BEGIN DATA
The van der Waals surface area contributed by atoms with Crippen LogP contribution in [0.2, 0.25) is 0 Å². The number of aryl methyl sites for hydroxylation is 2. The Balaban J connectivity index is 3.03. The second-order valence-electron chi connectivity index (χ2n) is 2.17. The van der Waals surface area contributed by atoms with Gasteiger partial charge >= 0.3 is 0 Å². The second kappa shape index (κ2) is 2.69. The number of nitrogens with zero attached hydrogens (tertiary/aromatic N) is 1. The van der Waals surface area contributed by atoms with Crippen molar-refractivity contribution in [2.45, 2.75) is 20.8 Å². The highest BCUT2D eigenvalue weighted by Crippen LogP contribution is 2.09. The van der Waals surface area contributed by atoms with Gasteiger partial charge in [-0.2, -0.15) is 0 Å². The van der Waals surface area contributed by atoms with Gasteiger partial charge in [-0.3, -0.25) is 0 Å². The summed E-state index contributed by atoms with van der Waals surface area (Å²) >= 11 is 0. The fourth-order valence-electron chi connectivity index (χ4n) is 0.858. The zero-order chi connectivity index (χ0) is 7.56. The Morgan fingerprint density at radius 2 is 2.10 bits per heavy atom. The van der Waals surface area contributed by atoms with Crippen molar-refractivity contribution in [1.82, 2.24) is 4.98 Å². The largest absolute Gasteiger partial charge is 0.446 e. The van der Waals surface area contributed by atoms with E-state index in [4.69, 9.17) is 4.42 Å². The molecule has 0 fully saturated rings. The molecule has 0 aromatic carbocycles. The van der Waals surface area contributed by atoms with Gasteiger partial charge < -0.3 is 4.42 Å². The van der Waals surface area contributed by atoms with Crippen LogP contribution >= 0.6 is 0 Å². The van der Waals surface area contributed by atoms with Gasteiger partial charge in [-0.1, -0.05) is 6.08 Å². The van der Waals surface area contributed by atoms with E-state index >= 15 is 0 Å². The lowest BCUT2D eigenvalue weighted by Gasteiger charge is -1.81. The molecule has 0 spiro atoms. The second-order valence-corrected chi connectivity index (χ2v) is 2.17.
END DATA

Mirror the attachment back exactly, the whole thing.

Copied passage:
The van der Waals surface area contributed by atoms with Crippen LogP contribution in [0.2, 0.25) is 0 Å². The number of aryl methyl sites for hydroxylation is 2. The Balaban J connectivity index is 3.03. The second-order valence-electron chi connectivity index (χ2n) is 2.17. The van der Waals surface area contributed by atoms with Gasteiger partial charge >= 0.3 is 0 Å². The second kappa shape index (κ2) is 2.69. The number of nitrogens with zero attached hydrogens (tertiary/aromatic N) is 1. The van der Waals surface area contributed by atoms with Crippen molar-refractivity contribution in [2.45, 2.75) is 20.8 Å². The highest BCUT2D eigenvalue weighted by Crippen LogP contribution is 2.09. The van der Waals surface area contributed by atoms with Gasteiger partial charge in [-0.2, -0.15) is 0 Å². The van der Waals surface area contributed by atoms with Gasteiger partial charge in [-0.3, -0.25) is 0 Å². The summed E-state index contributed by atoms with van der Waals surface area (Å²) >= 11 is 0. The fourth-order valence-electron chi connectivity index (χ4n) is 0.858. The zero-order chi connectivity index (χ0) is 7.56. The Morgan fingerprint density at radius 2 is 2.10 bits per heavy atom. The van der Waals surface area contributed by atoms with Crippen molar-refractivity contribution in [1.82, 2.24) is 4.98 Å². The largest absolute Gasteiger partial charge is 0.446 e. The van der Waals surface area contributed by atoms with E-state index in [4.69, 9.17) is 4.42 Å². The molecule has 0 fully saturated rings. The molecule has 0 aromatic carbocycles. The van der Waals surface area contributed by atoms with Gasteiger partial charge < -0.3 is 4.42 Å². The van der Waals surface area contributed by atoms with Crippen LogP contribution >= 0.6 is 0 Å². The van der Waals surface area contributed by atoms with Gasteiger partial charge in [-0.1, -0.05) is 6.08 Å². The van der Waals surface area contributed by atoms with E-state index >= 15 is 0 Å². The lowest BCUT2D eigenvalue weighted by Gasteiger charge is -1.81. The molecule has 0 spiro atoms. The second-order valence-corrected chi connectivity index (χ2v) is 2.17.